Back When Green Was Just Common Sense
It has been a while since I have written about APUS’ green initiatives but after spending several days at the Education Innovation Summit at Arizona State University’s SkySong Center, I was inspired to provide an update. ASU is a founding signer of the American College and University President’s Climate Commitment (ACUPCC) and the school’s President, Michael Crow, has made sustainability a priority for ASU. The SkySong Center is a state-of-the-art mixed-use facility that has received Leadership in Energy and Environmental Design (LEED) certification from the U.S. Green Building Council. In a previous article, I wrote (very favorably) about my thoughts on the Summit but while I was at SkySong Center, I also was reminded of the importance of higher education’s role in the sustainability movement.
APUS recently completed the newest addition to its Charles Town campus – a 44,000 square foot, state-of-the-art green building which is anticipated to receive LEED certification later this year. The building features solar panels, low VOC paints and finishes, a reflective roof, a variable flow HVAC refrigerant system, and double hung windows designed to reflect ultraviolet rays, to name only a few of the elements that make the building green. All furniture in the building was either made or purchased within 500 miles of the site and the building sits atop a restored Brownfields site. To see more information about the specific elements of the building that make it green, take a look at the article published on the APUS Sustainability Committee blog when the ribbon cutting for the building was held.
As I think of the commitment to sustainability made by the now 677 signatories of the ACUPCC, I am proud that APUS is a charter member. The initiatives are important if the member colleges and universities can call attention to the benefits of being environmentally conscious.
Years ago, people used to hang freshly washed clothes on a clothes line in their backyard to dry in the air, not in an energy guzzling machine. They walked distances to visit friends instead of climbing into inefficient vehicles to travel just a few blocks. Mowing the lawn used to require some muscle and energy from the individual mowing; now we use lawn mowers powered by fossil fuels that can move with little to no effort from the individual. Children played outside instead of sitting in front of one of several televisions in their homes all day. Individuals who wanted to improve their health took a walk outside; they did not spend money on expensive gym memberships to run indoors on electric powered treadmills. Corporations, on the other hand, were not so green, choosing to consume energy as long as it was cheap.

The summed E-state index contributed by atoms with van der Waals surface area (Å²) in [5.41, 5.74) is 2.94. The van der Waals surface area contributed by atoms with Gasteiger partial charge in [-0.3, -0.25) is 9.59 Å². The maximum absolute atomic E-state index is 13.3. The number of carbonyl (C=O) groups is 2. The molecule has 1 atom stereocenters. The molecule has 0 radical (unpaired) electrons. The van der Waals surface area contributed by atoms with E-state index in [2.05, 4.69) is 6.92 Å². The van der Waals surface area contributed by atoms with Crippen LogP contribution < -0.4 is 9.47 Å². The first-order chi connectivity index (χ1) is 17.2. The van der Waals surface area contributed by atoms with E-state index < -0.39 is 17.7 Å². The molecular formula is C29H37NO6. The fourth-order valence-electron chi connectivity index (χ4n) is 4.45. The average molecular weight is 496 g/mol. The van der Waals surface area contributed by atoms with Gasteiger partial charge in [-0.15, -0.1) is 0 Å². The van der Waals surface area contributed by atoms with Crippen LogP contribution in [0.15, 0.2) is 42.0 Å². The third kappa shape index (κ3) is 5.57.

The irony in all of this is that our parents were “green” without even thinking about it. Today not only do we have to consciously think of how to “go green,” we expend tremendous resources to get there. In all of the examples above, energy was expended by the individual, not the machine, which is at least one reason why we are now a nation of overweight individuals. Our lives have become so accustomed to leisure that we think nothing of the practices that are now commonplace (including using dryers, gasoline-powered lawn mowers, and watching television for hours on end, to name only a few). Many corporations and universities have watched the cost of energy increase as well as the cost to society for an ignorant approach to the merits of conserving energy, recycling, and practicing good stewardship with our environment.
I am happy that many Americans are taking measures to implement greener practices in our daily lives, at our places of employment, and requiring such practices of the companies whose products we purchase. Taking a walk outside may be helpful to our waistlines as well as the environment. Given the increased levels of stress, it may also be helpful to our mental health. Having healthier employees benefits companies/universities in many ways from better attendance through fewer sick days to lower health insurance costs. In later years, these practices benefit our country through lower Medicare and Medicaid costs for the elderly. Reducing carbon and other emissions also reduces the incidents of asthma and other respiratory diseases in the young and the elderly.